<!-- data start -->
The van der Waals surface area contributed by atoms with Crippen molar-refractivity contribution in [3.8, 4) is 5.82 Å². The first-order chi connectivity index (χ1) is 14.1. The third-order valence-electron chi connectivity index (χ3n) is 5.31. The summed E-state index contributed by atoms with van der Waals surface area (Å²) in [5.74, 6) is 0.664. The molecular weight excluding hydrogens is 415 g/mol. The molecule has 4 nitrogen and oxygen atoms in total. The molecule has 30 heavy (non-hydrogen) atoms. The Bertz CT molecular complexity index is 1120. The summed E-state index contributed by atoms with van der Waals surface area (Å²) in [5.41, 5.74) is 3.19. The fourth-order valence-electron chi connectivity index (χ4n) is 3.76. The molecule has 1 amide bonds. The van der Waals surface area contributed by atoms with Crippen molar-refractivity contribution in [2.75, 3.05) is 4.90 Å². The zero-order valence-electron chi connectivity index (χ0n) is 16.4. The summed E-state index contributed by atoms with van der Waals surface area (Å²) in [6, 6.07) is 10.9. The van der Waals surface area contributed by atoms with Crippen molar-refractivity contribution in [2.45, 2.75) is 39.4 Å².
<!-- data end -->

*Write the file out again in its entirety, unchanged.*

The van der Waals surface area contributed by atoms with Crippen molar-refractivity contribution in [3.8, 4) is 5.82 Å². The first-order chi connectivity index (χ1) is 14.1. The third-order valence-electron chi connectivity index (χ3n) is 5.31. The summed E-state index contributed by atoms with van der Waals surface area (Å²) in [5.74, 6) is 0.664. The molecular weight excluding hydrogens is 415 g/mol. The molecule has 4 nitrogen and oxygen atoms in total. The molecule has 30 heavy (non-hydrogen) atoms. The Bertz CT molecular complexity index is 1120. The summed E-state index contributed by atoms with van der Waals surface area (Å²) in [5.41, 5.74) is 3.19. The fourth-order valence-electron chi connectivity index (χ4n) is 3.76. The molecule has 1 amide bonds. The van der Waals surface area contributed by atoms with Crippen molar-refractivity contribution in [2.75, 3.05) is 4.90 Å². The zero-order valence-electron chi connectivity index (χ0n) is 16.4. The summed E-state index contributed by atoms with van der Waals surface area (Å²) in [6, 6.07) is 10.9. The van der Waals surface area contributed by atoms with Crippen molar-refractivity contribution in [2.45, 2.75) is 39.4 Å².